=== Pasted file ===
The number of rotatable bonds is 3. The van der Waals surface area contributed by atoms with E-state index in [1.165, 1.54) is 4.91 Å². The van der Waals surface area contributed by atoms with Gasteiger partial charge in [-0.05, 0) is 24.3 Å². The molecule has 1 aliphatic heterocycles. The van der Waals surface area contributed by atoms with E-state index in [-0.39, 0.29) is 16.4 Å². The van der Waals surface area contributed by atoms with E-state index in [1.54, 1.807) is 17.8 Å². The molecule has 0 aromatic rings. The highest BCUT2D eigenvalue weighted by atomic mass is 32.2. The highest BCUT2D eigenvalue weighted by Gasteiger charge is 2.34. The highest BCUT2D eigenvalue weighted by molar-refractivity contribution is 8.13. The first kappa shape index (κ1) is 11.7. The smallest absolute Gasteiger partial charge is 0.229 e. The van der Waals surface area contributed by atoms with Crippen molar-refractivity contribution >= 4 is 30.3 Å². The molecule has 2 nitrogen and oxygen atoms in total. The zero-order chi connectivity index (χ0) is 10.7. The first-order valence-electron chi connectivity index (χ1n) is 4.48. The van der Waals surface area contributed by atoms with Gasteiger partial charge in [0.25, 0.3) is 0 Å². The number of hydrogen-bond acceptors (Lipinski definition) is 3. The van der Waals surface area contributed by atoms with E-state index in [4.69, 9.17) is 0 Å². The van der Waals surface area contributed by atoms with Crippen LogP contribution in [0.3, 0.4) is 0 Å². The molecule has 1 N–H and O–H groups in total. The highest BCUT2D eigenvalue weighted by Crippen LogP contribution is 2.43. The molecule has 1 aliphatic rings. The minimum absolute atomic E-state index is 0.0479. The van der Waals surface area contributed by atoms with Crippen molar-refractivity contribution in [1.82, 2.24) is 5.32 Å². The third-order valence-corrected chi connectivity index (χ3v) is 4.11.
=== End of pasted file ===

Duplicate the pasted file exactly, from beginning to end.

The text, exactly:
The number of rotatable bonds is 3. The van der Waals surface area contributed by atoms with E-state index in [1.165, 1.54) is 4.91 Å². The van der Waals surface area contributed by atoms with Gasteiger partial charge in [-0.05, 0) is 24.3 Å². The molecule has 1 aliphatic heterocycles. The van der Waals surface area contributed by atoms with E-state index in [-0.39, 0.29) is 16.4 Å². The van der Waals surface area contributed by atoms with E-state index in [1.54, 1.807) is 17.8 Å². The molecule has 0 aromatic rings. The highest BCUT2D eigenvalue weighted by atomic mass is 32.2. The highest BCUT2D eigenvalue weighted by Gasteiger charge is 2.34. The highest BCUT2D eigenvalue weighted by molar-refractivity contribution is 8.13. The first kappa shape index (κ1) is 11.7. The smallest absolute Gasteiger partial charge is 0.229 e. The van der Waals surface area contributed by atoms with Crippen molar-refractivity contribution >= 4 is 30.3 Å². The molecule has 2 nitrogen and oxygen atoms in total. The zero-order chi connectivity index (χ0) is 10.7. The first-order valence-electron chi connectivity index (χ1n) is 4.48. The van der Waals surface area contributed by atoms with Gasteiger partial charge in [0.25, 0.3) is 0 Å². The number of hydrogen-bond acceptors (Lipinski definition) is 3. The van der Waals surface area contributed by atoms with E-state index in [4.69, 9.17) is 0 Å². The van der Waals surface area contributed by atoms with Crippen LogP contribution in [0.3, 0.4) is 0 Å². The molecule has 1 N–H and O–H groups in total. The highest BCUT2D eigenvalue weighted by Crippen LogP contribution is 2.43. The molecule has 1 aliphatic rings. The minimum absolute atomic E-state index is 0.0479. The van der Waals surface area contributed by atoms with Crippen molar-refractivity contribution in [1.82, 2.24) is 5.32 Å². The third-order valence-corrected chi connectivity index (χ3v) is 4.11.